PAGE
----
• The IRAAP determined that the ESG has met its requirements as outlined in it original terms of reference. Therefore, the IRAAP concluded that there was no significant deviation from the process set out in the handbook.
  • As such, the claim was disallowed.

CLAIM FOUR

Ground of Appeal 1
There was a significant deviation from the regulated IRA process that adversely affected the interests of a stakeholder.

Summary of claim

'That the IRA Team could not be unbiased in its deliberations due to the participation of a team member [Dr Leigh Owens] who had a conflict of interest between his role in the team and his involvement with interested parties'.

Finding

Claim disallowed

Reasons

  • Biosecurity Australia invited comments on the proposed appointment of Dr Leigh Owens to the risk analysis panel (RAP) via Animal Quarantine Policy Memorandum 1999/207 on 11 March 1999. Animal Quarantine Policy Memorandum 2000/198, dated 7 March 2000, notified stakeholders that Dr Owens had been appointed to the RAP and that three submissions in support of his appointment had been received. According to the final prawn IRA report, Dr Owens has served on the RAP (or IRA team as it's now known) up until now.
     
  • The IRAAP was advised by Biosecurity Australia that Dr Owens was appointed to the prawn IRA team under a contract with James Cook University of North Queensland. The contract was not signed by Dr Owens but by an official representing the University. The IRAAP was shown an extract of the contract, pertaining to conflict of interest disclosure and notification, and advised by Biosecurity Australia that this contract was renewed and re-signed by an official representing the University on multiple occasions. Biosecurity Australia advised the IRAAP that 'at the beginning of each IRA team meeting it is standard practice to ask whether there any attendee has a conflict of interest'. The IRAAP was advised that Dr Owens did not notify a conflict of interest, real or potential, to the respective Chairs of the IRA team.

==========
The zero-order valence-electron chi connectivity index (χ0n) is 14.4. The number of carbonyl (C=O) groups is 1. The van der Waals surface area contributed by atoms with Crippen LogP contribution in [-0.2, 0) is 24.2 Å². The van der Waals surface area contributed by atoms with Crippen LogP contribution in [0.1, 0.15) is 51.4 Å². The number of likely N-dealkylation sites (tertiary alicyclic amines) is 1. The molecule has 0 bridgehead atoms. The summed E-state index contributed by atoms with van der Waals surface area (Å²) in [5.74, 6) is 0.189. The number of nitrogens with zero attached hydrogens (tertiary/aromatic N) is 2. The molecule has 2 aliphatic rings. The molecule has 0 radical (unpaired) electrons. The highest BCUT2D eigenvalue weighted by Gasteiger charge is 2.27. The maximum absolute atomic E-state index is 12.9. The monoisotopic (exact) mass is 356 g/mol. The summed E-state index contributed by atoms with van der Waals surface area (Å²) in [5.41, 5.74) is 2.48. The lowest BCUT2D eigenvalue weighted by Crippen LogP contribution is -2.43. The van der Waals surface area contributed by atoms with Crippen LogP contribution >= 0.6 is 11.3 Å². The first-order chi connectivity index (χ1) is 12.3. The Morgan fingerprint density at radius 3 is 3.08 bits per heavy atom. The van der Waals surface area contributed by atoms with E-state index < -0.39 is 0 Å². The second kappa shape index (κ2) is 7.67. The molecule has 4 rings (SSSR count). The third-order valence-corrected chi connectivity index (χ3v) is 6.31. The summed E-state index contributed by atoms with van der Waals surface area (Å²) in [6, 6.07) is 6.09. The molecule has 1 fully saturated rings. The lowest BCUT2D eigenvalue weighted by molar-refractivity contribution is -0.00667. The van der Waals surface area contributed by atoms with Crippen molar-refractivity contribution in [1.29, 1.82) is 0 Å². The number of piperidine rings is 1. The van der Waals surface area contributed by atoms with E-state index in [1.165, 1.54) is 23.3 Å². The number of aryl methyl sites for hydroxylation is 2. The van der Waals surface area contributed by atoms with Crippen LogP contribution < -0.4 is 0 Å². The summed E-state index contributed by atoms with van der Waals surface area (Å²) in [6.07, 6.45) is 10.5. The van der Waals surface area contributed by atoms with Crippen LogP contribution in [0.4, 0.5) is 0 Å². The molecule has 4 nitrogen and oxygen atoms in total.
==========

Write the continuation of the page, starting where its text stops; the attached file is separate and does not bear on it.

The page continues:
• The IRAAP noted that because Dr Owens' contract was re-signed when the IRA Handbook 2003 was in force, a reasonable person would assume that the 2003 rules for IRA team membership as outlined at Annex 2 of the handbook, and extracted below, would apply to the renewal of his contract. The relevant extract states:

'In finalising IRA team membership, Biosecurity Australia assesses prospective team members against the following criteria:….

  • absence of conflict of interest; it being essential that:

- prospective external team members do not, and are perceived not to, have a conflict of interest

- they declare that their sources of income and/or representational responsibilities and/or personal or other interests do not compromise their capacity to provide impartial and independent advice? (page 22)

[Emphasis added]

  • In the IRAAP's opinion, Biosecurity Australia was aware from 2007 that, among stakeholders, there were perceptions that a member (or members) of the prawn IRA team had a potential conflict of interest, yet did not take any action to address this or alleviate stakeholder's concerns. The IRAAP remarked that even if a conflict of interest is only perceived, steps to address such a conflict need to be taken and clearly communicated to stakeholders.